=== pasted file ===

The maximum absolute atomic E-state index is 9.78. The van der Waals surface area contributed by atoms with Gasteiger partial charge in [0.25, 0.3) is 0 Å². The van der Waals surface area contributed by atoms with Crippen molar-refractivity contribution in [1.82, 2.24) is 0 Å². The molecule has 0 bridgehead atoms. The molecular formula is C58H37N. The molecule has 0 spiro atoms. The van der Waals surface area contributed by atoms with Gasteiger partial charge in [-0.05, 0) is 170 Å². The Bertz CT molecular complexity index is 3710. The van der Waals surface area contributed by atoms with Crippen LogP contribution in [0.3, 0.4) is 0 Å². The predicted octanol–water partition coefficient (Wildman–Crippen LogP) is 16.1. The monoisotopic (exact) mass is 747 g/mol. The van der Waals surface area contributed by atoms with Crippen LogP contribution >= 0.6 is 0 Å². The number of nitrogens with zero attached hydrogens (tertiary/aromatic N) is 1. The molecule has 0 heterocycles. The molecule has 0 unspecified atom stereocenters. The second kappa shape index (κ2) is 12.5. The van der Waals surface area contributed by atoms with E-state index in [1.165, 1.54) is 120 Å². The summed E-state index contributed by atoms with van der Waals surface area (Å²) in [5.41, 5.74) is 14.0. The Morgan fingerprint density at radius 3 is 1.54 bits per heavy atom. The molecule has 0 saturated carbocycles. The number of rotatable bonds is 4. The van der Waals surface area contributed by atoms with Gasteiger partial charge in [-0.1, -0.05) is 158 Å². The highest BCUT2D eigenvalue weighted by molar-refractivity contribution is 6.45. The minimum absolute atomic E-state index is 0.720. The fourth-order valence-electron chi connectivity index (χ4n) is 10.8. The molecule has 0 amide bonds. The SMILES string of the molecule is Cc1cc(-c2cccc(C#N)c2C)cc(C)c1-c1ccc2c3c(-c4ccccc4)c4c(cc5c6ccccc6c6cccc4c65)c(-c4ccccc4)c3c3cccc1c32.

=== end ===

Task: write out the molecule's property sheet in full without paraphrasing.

The maximum absolute atomic E-state index is 9.78. The van der Waals surface area contributed by atoms with Gasteiger partial charge in [0.25, 0.3) is 0 Å². The van der Waals surface area contributed by atoms with Crippen molar-refractivity contribution in [1.82, 2.24) is 0 Å². The molecule has 0 bridgehead atoms. The molecular formula is C58H37N. The molecule has 0 spiro atoms. The van der Waals surface area contributed by atoms with Gasteiger partial charge in [-0.05, 0) is 170 Å². The Bertz CT molecular complexity index is 3710. The van der Waals surface area contributed by atoms with Crippen LogP contribution in [0.3, 0.4) is 0 Å². The predicted octanol–water partition coefficient (Wildman–Crippen LogP) is 16.1. The monoisotopic (exact) mass is 747 g/mol. The van der Waals surface area contributed by atoms with Crippen LogP contribution >= 0.6 is 0 Å². The number of nitrogens with zero attached hydrogens (tertiary/aromatic N) is 1. The molecule has 0 heterocycles. The molecule has 0 unspecified atom stereocenters. The second kappa shape index (κ2) is 12.5. The van der Waals surface area contributed by atoms with E-state index in [1.165, 1.54) is 120 Å². The summed E-state index contributed by atoms with van der Waals surface area (Å²) in [5.41, 5.74) is 14.0. The Morgan fingerprint density at radius 3 is 1.54 bits per heavy atom. The molecule has 0 saturated carbocycles. The number of rotatable bonds is 4. The van der Waals surface area contributed by atoms with Gasteiger partial charge in [-0.1, -0.05) is 158 Å². The highest BCUT2D eigenvalue weighted by molar-refractivity contribution is 6.45. The minimum absolute atomic E-state index is 0.720. The fourth-order valence-electron chi connectivity index (χ4n) is 10.8. The molecule has 0 amide bonds. The SMILES string of the molecule is Cc1cc(-c2cccc(C#N)c2C)cc(C)c1-c1ccc2c3c(-c4ccccc4)c4c(cc5c6ccccc6c6cccc4c65)c(-c4ccccc4)c3c3cccc1c32.